Judging by the rhetoric coming out of the Obama and McCain campaigns this week, the United States is fated to endure another four years of bitter foreign policy partisanship, whoever wins this election. The rival nominees clashed on the proper approach to the war on terrorism; the way to handle the world's major trouble spots, including Iraq; and the approach America should take on everyone from Raśl Castro to the Iranian mullahs.
If there is any hope of reconstructing what this country and the world desperately need an American national security policy that commands broad support across party lines the impetus will have to come from elsewhere.
Last week, I visited the likeliest source. I spent two hours in separate but parallel interviews with the Democratic chairman of the Senate Foreign Relations Committee, Joseph Biden of Delaware, and the ranking Republican on that panel, Richard Lugar of Indiana.
Despite all the static in the political atmosphere, Biden and Lugar left me believing that there is hope of overcoming the divisive legacy of the past six years in large part because of the work these two have done together to prepare the way.
They are not unique. There are deep friendships and cordial working relationships on a few other Senate committees, including Armed Services, where Democrat Carl Levin of Michigan and Republican John Warner of Virginia enjoy a similar bond.
But in the years since the troublemaking Jesse Helms of North Carolina retired and Lugar and Biden have passed the chairmanship back and forth, they have established a code of comfortable collaboration that has pervaded the entire panel.
Both these men are dead-serious students of international affairs. They travel the world and read and consult widely. There is a deep mutual respect; I lost count of the number of times Biden quoted Lugar, and vice versa, during our conversations.
As foreign policy specialists know, Biden and Lugar have conducted scores of hearings exploring the trouble spots in the world with officials from this administration and its predecessors, along with academic experts without regard to ideology.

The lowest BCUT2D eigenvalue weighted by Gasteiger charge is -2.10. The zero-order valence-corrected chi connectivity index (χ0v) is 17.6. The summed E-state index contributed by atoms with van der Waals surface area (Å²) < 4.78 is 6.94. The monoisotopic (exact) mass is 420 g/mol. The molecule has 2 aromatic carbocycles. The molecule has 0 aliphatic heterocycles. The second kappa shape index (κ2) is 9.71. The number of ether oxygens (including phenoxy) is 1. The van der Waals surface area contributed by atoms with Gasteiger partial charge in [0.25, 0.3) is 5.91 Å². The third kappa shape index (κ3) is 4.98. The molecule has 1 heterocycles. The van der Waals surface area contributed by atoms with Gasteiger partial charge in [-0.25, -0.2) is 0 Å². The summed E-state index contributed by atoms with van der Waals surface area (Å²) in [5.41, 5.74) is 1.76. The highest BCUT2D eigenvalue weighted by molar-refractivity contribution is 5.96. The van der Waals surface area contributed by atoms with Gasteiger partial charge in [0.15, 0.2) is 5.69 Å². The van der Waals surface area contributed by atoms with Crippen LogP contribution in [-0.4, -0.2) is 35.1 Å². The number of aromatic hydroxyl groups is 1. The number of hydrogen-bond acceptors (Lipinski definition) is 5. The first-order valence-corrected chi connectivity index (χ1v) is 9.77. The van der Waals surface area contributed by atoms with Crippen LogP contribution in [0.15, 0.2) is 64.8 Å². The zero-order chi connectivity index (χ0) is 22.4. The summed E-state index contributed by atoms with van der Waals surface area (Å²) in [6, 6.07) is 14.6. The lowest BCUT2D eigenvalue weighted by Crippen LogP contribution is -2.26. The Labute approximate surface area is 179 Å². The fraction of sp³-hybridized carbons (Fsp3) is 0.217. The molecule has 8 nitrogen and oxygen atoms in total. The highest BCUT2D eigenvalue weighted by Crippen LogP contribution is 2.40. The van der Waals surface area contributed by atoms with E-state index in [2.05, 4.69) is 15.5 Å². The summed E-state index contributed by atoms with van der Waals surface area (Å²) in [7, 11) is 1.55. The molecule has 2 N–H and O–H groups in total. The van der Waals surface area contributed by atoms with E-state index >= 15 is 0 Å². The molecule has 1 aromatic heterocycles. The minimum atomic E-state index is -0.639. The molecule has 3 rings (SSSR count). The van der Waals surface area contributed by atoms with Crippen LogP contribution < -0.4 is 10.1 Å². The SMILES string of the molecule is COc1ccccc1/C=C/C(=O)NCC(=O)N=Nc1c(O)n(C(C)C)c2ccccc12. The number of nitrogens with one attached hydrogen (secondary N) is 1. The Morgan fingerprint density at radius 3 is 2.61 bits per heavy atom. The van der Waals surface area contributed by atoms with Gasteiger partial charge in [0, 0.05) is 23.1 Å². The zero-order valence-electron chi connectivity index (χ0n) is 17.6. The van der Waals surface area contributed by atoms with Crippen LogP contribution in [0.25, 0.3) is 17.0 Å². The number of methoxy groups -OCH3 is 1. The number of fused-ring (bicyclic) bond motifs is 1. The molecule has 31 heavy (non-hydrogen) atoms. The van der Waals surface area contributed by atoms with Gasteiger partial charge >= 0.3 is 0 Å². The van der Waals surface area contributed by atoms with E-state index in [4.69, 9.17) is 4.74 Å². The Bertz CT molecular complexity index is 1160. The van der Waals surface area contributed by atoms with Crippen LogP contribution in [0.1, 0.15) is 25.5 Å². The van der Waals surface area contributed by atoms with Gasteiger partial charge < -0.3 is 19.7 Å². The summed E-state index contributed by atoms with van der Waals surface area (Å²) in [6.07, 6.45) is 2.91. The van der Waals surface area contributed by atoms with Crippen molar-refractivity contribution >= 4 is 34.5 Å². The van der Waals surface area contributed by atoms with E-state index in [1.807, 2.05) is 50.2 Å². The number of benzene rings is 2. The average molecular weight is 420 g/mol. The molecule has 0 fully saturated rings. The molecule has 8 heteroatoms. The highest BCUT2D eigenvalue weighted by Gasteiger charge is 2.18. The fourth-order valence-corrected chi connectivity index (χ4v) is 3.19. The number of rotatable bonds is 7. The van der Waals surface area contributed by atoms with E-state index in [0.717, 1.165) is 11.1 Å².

Their emphasis has been on future policy choices, and both men said that as views have been exchanged and policies tested, the area of agreement within the committee has grown and the differences have narrowed.
Increasingly, Biden said, he and Lugar have begun to focus on some of the structural problems that impede America from achieving its goals in the world. "We need a new national security act," he said, one that equips the United States with a diplomatic and civil administration capacity as ready to move into Iraq-type conflicts as the military is to cope with hostile forces. "Lugar had it right five years ago," Biden said. "We needed to send 600 mayors to Iraq to get that country functioning again."
Lugar also sees the need for a recasting of foreign policy. Energy issues will increasingly foment international conflicts, he said, and therefore need to become an important part of the State Department structure and agenda. Last year, well before the current spike in oil prices, Lugar proposed that kind of shift.
It is not certain that Biden and Lugar will remain in their posts when the new president takes office. Biden is a plausible choice for vice president or secretary of state under Barack Obama. Lugar could serve as secretary of state for either John McCain or Obama, a man Lugar recruited for membership on Foreign Relations and a vocal admirer of his.
But if they stay where they are, they could be the best friends the new president has on Capitol Hill. Both Lugar and Biden have run for the presidency themselves, and both are genuinely ready to work with a new president after feeling more than frustrated by their dealings with the Bush White House. If that new president wants a genuine partnership on an American foreign policy, he would have to look no farther than these two.